Your financial ally: Working with a financial professional

A financial professional reviewing a financial plan with her client.

Putting together a financial strategy can be complicated, and the sheer volume of information out there makes it easy to get overwhelmed. 

A financial professional or advisor can help you cut through the confusion, zero in on your goals, and create a personalized strategy to help you achieve your dreams.

Start your financial planning with a sigh of relief.

A financial professional can help take the pressure off and help you:

  • Assess your current financial situation
  • Set realistic goals for the short and long term
  • Create a financial strategy to help plan for the future you want
  • Take clear, specific steps to put your plan into action
  • Avoid emotional decision-making when life throws curve balls

It’s all about finding the right fit.

For something as personal as your finances, it’s crucial to choose a financial professional whose experience and approach you trust.

Start by asking for recommendations from people you know and trust, and then select a few candidates to interview for the job. Asking some specific questions can help you assess whether they’re the right choice for you.

  1. How long have you been working as a financial professional?
    The longer someone has been in the business, the more insights they may have. On the other hand, someone with less experience but more recent education and training may be more open to new products and strategies.
     
  2. What are your credentials?
    A financial professional should have the appropriate insurance licenses and securities registrations. Beyond that, there are several professional designations they may have, including Chartered Life Underwriter (CLU®), Certified Financial PlannerTM (CFP®) or Chartered Financial Consultant (ChFC®).
     
  3. What kinds of financial solutions do you have access to?
    It's important to have access to a broad range of solutions, because you'll likely have different financial needs during your life—saving for retirement, saving for college, life and disability insurance, and so on.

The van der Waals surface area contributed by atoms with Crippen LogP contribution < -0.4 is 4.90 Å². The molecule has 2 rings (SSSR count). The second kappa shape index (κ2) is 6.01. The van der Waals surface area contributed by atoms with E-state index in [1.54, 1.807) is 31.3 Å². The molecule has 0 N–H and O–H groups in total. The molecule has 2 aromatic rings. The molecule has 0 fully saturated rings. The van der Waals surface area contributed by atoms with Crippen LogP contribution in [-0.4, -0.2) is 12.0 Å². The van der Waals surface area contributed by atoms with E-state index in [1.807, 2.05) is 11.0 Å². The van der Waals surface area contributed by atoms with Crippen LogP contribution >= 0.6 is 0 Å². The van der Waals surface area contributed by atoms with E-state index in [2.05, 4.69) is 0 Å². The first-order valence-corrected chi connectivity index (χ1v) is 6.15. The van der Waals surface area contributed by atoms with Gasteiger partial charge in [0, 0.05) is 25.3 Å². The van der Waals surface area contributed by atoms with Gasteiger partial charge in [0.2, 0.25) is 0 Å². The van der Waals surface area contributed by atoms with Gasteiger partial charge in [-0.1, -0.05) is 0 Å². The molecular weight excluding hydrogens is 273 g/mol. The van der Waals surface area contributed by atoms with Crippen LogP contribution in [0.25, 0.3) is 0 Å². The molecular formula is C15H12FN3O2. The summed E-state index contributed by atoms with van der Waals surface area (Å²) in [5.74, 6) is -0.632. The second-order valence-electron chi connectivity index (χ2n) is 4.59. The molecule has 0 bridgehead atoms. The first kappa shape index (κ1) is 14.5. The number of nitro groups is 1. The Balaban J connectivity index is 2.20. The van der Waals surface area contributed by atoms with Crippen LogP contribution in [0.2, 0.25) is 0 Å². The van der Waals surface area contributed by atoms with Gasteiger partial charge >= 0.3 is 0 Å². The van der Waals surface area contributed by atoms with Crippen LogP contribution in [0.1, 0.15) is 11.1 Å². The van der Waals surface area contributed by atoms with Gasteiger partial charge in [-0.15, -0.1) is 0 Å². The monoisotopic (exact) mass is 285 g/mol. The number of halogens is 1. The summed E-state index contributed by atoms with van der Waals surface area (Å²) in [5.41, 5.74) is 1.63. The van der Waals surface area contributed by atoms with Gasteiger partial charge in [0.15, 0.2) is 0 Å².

4. What's your process?
    Financial professionals who have a very brief, narrow process for creating a financial strategy may just be trying to sell you a product. You need someone who will take the time to look at your whole financial picture and create a comprehensive strategy for the future.
     
  5. What are your fees?
    As your financial professional works with you to help meet your financial goals, be sure to understand how he or she is compensated for the value brought to the process.

Maximize your time by being prepared.

Once you’ve chosen your financial professional or advisor, you’ll likely set up an introductory meeting.

A few easy steps can help ensure you have all the right information on hand and your questions and concerns organized ahead of time:

  1. Ask what to bring.
    Your financial professional or advisor may give you a specific checklist. If not, ask him or her what you should bring. Examples may include:
  • Recent financial statements (checking and savings accounts, stocks, mutual funds, 529 plans and so on)
  • A list of assets and debts
  • Your most recent Social Security statement
  • Insurance policies (such as life and disability insurance)
  • Your most recent tax return
  • A list of employee benefits (retirement plans, insurance, etc.)
     
  1. Jot down some notes about your goals.
    Your financial professional or advisor needs to understand you and your goals for the future. He or she can help define specific financial benchmarks to get there, but it helps to have an idea of what you’d like to discuss or consider.
     
  2. Write down any questions or concerns.
    Whether you have a lot of specific questions or just a few things you want more information about, it's a good idea to write them down beforehand. Any financial issues—from minor questions to keeping-you-up-at-night dilemmas—are up for discussion.
     
  3. Ask about next steps
    Before you leave the meeting, make sure you understand what you need to do next. Your financial professional or advisor may need you to collect more information on your finances, for example, or review some initial recommendations. Your plan will come together faster if you're both on the same page.

And of course, if you’re ready to search for a financial professional or advisor in your area, Principal can help.

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